x Abu Dhabi, UAESaturday 22 July 2017

Are you ready for some free fall?

Last word As the economy sails groundward, David Samuels hits the Super Bowl with the titans of Wall Street.

As the economy sails groundward, David Samuels hits the Super Bowl with the titans of Wall Street. The lobby of the Fountainebleau Hotel is Ground Zero for Super Bowl weekend in Miami Beach. I've come for the game with a good friend who works in finance and a number of his banker pals. They are a fun bunch who scarf down high-end heart-attack food while placing highly-leveraged bets. "No one I talk to all day long has real names," my friend grouses. He looks across the crowded lobby and his face brightens as he hails a couple of his buddies, who are dressed in nautical-themed outfits. "Bean Bag! Caveman!" The boys are out and ready to party.

The Super Bowl is tomorrow, and every American male with a spark of get-up-and-go and some scratch in his wallet has flown in to Miami for the weekend to party with baseball All-Stars, retired football Hall-of-Famers, 10,000 hookers and half the remaining population of New Orleans, which like the rest of us is rooting for the Saints to win and erase the bad memory of Hurricane Katrina. Young black dudes in Kanye West aviator shades and crisp white tees sashay through the Fountainebleau lobby. Missing only Blackberrys on their hips to prove that they are paid-up members of the global con, they exchange glances with the honeys, who range from New Orleans blondes to some Pro Bowl lineman's fat sister decked out in a hot pink Gucci dress. Nearby, two trim, middle-aged white corporate stakeholders with laminated NFL passes strung protectively around their necks head out to party on a 137 foot yacht owned by some Korean guy.

The CAA party at the W Hotel, where we arrive after dinner, is the perfect menage of Hollywood, Wall Street and Miami Beach. Alex Rodriguez, Jessica Alba and Derek Jeter are sprinkled among glamorous has-beens like the 1980s Raiders star Marcus Allen and movie types like Brett Ratner, the hard-partying director of Rush Hour, like extras in a real-life episode of Entourage. Hovering in the background are the junior talent agents, senior sports agents, and upscale bookies. Tom Cruise is rumored to be inside an exclusive club in a secret booth directing Scientology relief efforts in Haiti. The youngest member of our gang is from Los Angeles, and when the guys have nothing better to do they tease him for looking like the actor Michael Cera.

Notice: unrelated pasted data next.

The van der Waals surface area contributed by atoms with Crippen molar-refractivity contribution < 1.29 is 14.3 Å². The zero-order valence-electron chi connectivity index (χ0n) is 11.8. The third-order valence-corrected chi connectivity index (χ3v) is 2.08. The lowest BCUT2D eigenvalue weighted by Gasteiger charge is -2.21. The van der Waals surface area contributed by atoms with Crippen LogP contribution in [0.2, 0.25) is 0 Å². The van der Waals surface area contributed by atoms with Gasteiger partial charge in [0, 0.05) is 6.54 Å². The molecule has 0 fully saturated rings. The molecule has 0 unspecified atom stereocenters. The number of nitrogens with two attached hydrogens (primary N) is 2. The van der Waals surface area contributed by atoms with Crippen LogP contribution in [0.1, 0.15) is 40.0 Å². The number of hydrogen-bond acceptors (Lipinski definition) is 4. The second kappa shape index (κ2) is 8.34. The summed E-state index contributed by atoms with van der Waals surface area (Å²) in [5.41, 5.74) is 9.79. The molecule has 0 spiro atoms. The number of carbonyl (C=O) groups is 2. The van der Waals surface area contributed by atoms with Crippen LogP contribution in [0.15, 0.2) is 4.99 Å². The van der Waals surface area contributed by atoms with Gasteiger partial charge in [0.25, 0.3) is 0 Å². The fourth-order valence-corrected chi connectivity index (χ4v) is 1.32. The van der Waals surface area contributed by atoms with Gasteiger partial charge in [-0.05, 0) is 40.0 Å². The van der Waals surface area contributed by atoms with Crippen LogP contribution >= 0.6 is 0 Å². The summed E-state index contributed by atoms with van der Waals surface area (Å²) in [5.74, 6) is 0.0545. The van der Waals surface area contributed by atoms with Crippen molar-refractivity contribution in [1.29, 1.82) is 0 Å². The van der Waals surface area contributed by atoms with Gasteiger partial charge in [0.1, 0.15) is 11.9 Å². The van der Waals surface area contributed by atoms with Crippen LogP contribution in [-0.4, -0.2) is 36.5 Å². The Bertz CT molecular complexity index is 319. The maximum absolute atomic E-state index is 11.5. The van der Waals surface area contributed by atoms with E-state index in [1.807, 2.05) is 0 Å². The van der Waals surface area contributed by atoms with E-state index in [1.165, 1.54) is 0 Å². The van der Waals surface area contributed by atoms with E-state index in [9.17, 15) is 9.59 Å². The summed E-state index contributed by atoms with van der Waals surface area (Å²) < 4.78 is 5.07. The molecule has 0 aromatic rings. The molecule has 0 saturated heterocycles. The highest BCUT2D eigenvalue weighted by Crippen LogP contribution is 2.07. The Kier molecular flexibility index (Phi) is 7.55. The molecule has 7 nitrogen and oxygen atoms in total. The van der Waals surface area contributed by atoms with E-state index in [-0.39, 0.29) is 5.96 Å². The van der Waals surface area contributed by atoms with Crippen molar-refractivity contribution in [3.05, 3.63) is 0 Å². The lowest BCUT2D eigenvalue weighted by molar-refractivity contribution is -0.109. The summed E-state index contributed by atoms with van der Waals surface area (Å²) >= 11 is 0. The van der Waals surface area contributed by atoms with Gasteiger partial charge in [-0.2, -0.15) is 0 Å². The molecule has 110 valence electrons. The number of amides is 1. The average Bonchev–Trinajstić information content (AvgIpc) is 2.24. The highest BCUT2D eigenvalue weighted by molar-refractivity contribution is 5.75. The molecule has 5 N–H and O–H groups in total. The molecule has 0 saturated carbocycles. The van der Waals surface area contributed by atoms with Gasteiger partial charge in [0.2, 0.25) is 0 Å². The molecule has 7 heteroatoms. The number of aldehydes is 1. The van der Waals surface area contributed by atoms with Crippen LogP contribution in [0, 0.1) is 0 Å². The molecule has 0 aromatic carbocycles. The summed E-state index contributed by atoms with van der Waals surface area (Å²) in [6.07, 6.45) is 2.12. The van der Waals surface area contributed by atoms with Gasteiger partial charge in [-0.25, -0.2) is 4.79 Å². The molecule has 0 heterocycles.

After another round of drinks, the conversation turns briefly to the markets. The general forecast among for the coming year is that the PIIGS - Portugal, Italy, Ireland, Greece and Spain - will have to be bailed out, and then California and other American states will swoon and the real estate market will go south. After that it is anyone's guess.The same way that the terror attacks on September 11 upset the global balance and kicked off eight years of state-sponsored war panic, the aftershocks of the current financial crisis are likely to be felt long after the initial event, and reshape our sense of ourselves in ways that seem temporary right now but may well turn out to be irrevocable.

Poolside at the Fountainbleau on Super Bowl Sunday is a vision of paradise made all but unendurable by rival sound systems that are trying to cancel each other out with amplified Miami club music, which is perhaps the worst music I have ever heard. The rich hipster in a The Who T-shirt sitting to my left is even more upset than I am. He brought his kid with him to the game, and now he has to listen to this noise at 10,000 decibels in the poolside cabana while the boys make bets about how many times in a row the guitarist Pete Townshend will do the windmill thing at halftime.

Eventually we pile into a luxury bus and head out to the highway, where traffic is stopped so that truly important citizens can follow state and city police escorts through the traffic while the rest of us wait for them to pass. In America, you don't have to be the President's brother or cousin to merit special treatment. Anyone with money can buy the local cops, along with the obeisance of fellow motorists; for a brief moment it must feel amazing. As we sit in traffic, bets are taken on who will get the high score on a new iPhone app called Urinal Test. I like these men. They behave like pigs because that is what the orderly functioning of the markets demands.

We park the bus and enter the cattle chute that leads to Sun Life Stadium. Just past the security checkpoint we see The Situation, the young Italian-American star of a reality television show called Jersey Shore. The Situation has established himself as America's greatest salesman by virtue of his catchphrase, "Do you love the Situation?", which he deploys while lifting up his T-shirt and exhibiting his perfect abs to love-struck women. If unemployment in America continues to get worse, a lot of men may wind up making a living this way.